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Success Formula No. 1: Distance Yourself From Toxic People

Success Formula No. 1: Distance Yourself From Toxic People

Some people exist only to bring others down. The worst part about this type of person is they do so under the guise of being a caring friend, when in reality they simply don’t want others to succeed and leave them behind. The trick is in realizing the difference between someone who is genuinely looking out for you, and someone who is trying to hold you back from true success. The following toxic people don’t belong in your life, and you should do whatever you can to rid yourself of them:

1. The Statistician

The Statistician will be the one constantly reminding you of your odds of success. If you’re trying to start your own business, they’ll be the one reminding you that most businesses fail within their first year. If you’re applying for a job, they’ll tell you that hundreds of other people are applying for the same position. Of course, they do so under the guise of being a friend that “doesn’t want to see us let down.” But when they tell us how small our chance of success is, what shows is that they don’t believe you’ll be the one out of ten businesses that succeed, or the one chosen out of the hundreds for the position. Throw some statistics back at them in the form of cost/benefit analysis. Show these toxic “friends” you’ve done your homework and deserve the success you’ll receive.

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2. The Ridiculer

The Ridiculer just thinks your ideas are, well, ridiculous. They’re most likely a toxic, inside-the-box thinker who won’t entertain any innovative, mind-boggling idea that comes from anyone else simply because they can’t imagine it working. This is probably due to the fact that they aren’t intelligent enough to truly understand the concept, but will play it off as if it’s the idea itself that is stupid. They’re the ones being sarcastically optimistic about your ideas, saying things like “Good luck with that,” which we all know means “That’s never gonna work.” Shut them up by sincerely thanking them for their “well wishes,” and put your plan into motion.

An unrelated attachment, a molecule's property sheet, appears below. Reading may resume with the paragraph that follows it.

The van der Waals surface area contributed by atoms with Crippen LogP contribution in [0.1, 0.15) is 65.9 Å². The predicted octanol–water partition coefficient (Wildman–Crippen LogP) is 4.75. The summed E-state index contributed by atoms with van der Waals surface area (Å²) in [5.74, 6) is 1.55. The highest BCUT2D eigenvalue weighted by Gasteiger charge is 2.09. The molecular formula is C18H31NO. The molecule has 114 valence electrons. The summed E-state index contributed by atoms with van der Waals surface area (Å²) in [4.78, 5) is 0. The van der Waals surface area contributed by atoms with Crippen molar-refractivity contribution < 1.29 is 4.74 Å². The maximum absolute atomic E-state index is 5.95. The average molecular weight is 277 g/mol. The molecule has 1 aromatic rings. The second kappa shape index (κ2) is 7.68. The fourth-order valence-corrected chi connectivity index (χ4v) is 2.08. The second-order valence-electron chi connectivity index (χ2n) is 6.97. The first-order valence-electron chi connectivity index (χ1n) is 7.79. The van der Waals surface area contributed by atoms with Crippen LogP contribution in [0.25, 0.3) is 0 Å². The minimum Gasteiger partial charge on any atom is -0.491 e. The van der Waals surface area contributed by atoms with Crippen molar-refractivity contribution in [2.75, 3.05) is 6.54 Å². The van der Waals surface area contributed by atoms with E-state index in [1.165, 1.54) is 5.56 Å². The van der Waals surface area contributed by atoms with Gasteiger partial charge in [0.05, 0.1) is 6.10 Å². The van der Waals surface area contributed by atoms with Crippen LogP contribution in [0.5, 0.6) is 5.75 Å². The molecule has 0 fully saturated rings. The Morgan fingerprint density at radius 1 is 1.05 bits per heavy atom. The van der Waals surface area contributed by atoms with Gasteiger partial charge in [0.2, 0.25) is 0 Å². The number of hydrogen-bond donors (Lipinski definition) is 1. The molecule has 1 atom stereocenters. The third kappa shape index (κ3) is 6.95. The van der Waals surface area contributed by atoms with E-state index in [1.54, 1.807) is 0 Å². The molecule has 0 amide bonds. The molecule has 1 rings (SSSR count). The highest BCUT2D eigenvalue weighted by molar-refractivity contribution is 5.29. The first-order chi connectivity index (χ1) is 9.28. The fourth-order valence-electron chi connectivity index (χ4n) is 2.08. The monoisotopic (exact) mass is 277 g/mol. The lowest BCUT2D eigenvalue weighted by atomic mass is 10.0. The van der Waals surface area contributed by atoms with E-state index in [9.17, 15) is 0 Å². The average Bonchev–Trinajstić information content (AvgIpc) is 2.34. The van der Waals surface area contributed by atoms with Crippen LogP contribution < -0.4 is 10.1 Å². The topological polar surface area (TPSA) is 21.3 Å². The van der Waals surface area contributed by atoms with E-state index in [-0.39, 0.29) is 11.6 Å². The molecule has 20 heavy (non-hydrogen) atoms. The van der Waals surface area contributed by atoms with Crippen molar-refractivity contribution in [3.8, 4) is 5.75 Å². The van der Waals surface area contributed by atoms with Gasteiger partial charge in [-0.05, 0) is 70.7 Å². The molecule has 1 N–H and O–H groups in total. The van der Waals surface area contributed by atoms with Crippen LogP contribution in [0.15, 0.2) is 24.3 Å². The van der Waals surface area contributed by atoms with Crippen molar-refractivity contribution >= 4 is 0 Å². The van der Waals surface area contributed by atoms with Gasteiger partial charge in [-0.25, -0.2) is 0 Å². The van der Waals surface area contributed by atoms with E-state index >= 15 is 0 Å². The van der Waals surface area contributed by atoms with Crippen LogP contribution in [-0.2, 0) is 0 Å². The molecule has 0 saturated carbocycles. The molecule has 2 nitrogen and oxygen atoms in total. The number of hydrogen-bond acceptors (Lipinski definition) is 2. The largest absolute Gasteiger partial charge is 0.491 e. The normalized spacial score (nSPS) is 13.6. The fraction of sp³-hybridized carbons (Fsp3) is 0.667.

3. The Fault Finder

The Fault Finder is similar to the Ridiculer, in that they’ll constantly point out the flaws in your plan. Like the Statistician, the Fault Finder doesn’t give you credit enough to think that you’ve thought of these hang-ups in your plan, and doesn’t believe you have any contingent ideas for if a problem arises. They’re the ones asking toxic questions like “Well what if this happens?” whenever you discuss your ideas, and then shrug you off even if you have a perfectly valid explanation for what you’d do if “this happens.” Counter their barrage of questions with equally ridiculous questions, like “What if a meteor hits the Earth and we all get launched into outer space?” or “What if aliens actually do visit, and they don’t come in peace?”

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4. The Pessimist

The Pessimist could also be called the Nihilist. Not only do they not see any chance of success in whatever you’re setting out to do, but they also don’t see any purpose in trying. While you’re keeping your eye on success, you also don’t see failure as the be all and end all of your existence. The Pessimist, on the other hand, seems to think that failure is synonymous with ultimate demise. Instead of asking “What if” questions like the Fault Finder, the Pessimist will state negative effects as if they’ve already happened. “If you start your own business, you’ll have to work 12-14 hour days.” Yeah, and? “If you don’t succeed, you’ll end up right back where you started, but in more debt.” Yeah, and? Just keep following up their negativity with “Yeah, and?” and see how long it takes for them to get the hint.

5. The Passive-Aggresor

The Passive-Aggressor clearly doesn’t agree with what you’re setting out to do, but won’t come out and say it. They’ll most likely skirt the issue by saying something like “If you think it’s a good idea…” That kind of statement obviously isn’t any sort of attempt to lend support when you’re trying something new. Of course, if you happen to fall short of your goal, the Passive-Aggressor will be the first person to chime in with “I told you so.” Again, not helping. Regardless, you should turn the other cheek toward them. Ask them nicely (in a non-sarcastic tone, even though you’re not exactly happy with them) how they would have done it differently. They probably won’t have an answer for you, and will shut up quickly.

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6. The Staller